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Lauren Ladoceour

Secret Recipe: Golden Gate Martini from Top of the Mark

7x7 asks the city's chefs for the recipes to their most loved cocktails, bar snacks, starters, mains, and desserts. If there's a dish you can't stop thinking about and want to make at home, email lauren@7x7.com. Your wish may end up on the blog, along with the actual recipe from the chef.

With more than 100 variations on its menu, clearly Top of the Mark is a martini bar. The Golden Gate is one of the skyward lounge’s most-requested martinis—definitely worth shaking up after work before the weekend starts.   

This Week in Food: Cheese Shop Opening, All Things Goat, Food as Art, and a Pop-Up Passover

Today, April 13

That stretch of Valencia between 18th and 19th streets is getting yet another new foodie destination. Today, Sarah Dvorak (previously of Jardinière) opens Mission Cheese, a 20-seater with pressed sandwiches, charcuterie, mac and cheese, and plates that pile on Fiscalini cheddar, Cowgirl Wagon Wheel, and Capricious aged goat, among other things. 736 Valencia St. 

Saturday, April 16

We’re in the thick of spring, so you’ve probably noticed everything goat (milk, cheese, legs, and loins) on seasonal menus lately. At 3 p.m., authors Mark Scarborough and Bruce Weinstein will be at Omnivore Books, talking about their book, Goat: Meat, Milk, Cheese, and making a case for the next trend in red meat. 3885 Cesar Chavez St.

Secret Recipe: Spinach Sformato from Cotogna

7x7 asks the city's chefs for the recipes to their most loved cocktails, bar snacks, starters, mains, and desserts. If there's a dish you can't stop thinking about and want to make at home, email lauren@7x7.com. Your wish may end up on the blog, along with the actual recipe from the chef.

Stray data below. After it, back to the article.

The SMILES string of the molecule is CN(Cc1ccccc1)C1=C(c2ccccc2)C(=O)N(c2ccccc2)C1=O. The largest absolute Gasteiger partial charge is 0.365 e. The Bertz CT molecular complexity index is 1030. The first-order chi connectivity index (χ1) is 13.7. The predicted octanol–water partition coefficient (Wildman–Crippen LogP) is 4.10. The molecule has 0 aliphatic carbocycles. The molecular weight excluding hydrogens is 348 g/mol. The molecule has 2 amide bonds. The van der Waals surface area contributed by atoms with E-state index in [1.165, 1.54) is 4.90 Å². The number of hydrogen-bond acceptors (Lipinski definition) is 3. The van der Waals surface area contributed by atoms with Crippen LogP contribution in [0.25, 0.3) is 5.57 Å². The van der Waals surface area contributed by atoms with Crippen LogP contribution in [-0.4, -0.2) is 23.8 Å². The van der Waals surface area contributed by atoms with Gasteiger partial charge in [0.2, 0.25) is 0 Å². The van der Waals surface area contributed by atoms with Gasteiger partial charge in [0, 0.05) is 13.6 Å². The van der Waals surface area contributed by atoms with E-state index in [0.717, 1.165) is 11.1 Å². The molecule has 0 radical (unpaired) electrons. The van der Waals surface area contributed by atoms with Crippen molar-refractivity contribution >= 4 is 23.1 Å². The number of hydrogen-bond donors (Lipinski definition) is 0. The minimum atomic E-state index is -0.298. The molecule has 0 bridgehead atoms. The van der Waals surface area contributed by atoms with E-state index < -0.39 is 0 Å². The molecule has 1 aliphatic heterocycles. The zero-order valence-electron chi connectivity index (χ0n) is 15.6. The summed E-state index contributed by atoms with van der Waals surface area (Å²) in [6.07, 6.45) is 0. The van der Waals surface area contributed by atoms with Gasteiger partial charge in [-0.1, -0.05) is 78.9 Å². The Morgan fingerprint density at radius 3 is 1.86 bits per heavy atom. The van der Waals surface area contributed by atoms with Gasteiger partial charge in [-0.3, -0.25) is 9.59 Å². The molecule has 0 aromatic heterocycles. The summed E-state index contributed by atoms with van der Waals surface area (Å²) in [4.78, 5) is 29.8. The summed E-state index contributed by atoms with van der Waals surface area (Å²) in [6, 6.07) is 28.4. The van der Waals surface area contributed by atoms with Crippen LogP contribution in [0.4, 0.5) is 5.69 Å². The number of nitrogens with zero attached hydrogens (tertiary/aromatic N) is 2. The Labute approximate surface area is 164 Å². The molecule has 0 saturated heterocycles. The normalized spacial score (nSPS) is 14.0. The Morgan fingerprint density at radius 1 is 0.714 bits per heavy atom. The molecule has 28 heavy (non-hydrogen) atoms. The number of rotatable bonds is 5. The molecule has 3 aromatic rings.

To make chef Michael Tusk’s spinach sformato—a bright green custard with a ricotta-like texture—you’ll need a couple of small ramekins like these from Williams-Sonoma. Tusk likes to use Bloomsdale spinach, a sweet, buttery leaf that’s never bitter and can usually be found at the Country Line Harvest stand at Tuesday’s Ferry Plaza Farmers Market.

The Game Changers: Three Neighborhoods You Won't Recognize in a Year

If restaurants, pop-ups, and micro-roasters are any indication of the city’s future—and rest assured, they are—then these three neighborhoods are speeding ahead of the curve.

Hayes Valley's Future: Community Gardens, Designy Pop-Ups and Second-Generation Eateries

 

It started after the 1989 Loma Prieta earthquake rendered the Central Freeway, which hovered over Hayes Valley, impassable. A few of the neighborhood’s merchants, like Zonal Home Interior’s Russell Pritchard, spent the next couple of years working with the city to tear down the crumbling highway ramps on Franklin, Gough, Oak, and, finally, in 2003, Fell streets. “There wasn’t much foot traffic, and there wasn’t any kind of town square,” says neighborhood association member Pritchard. “There wasn’t a reason for people to spend a lot of time here.”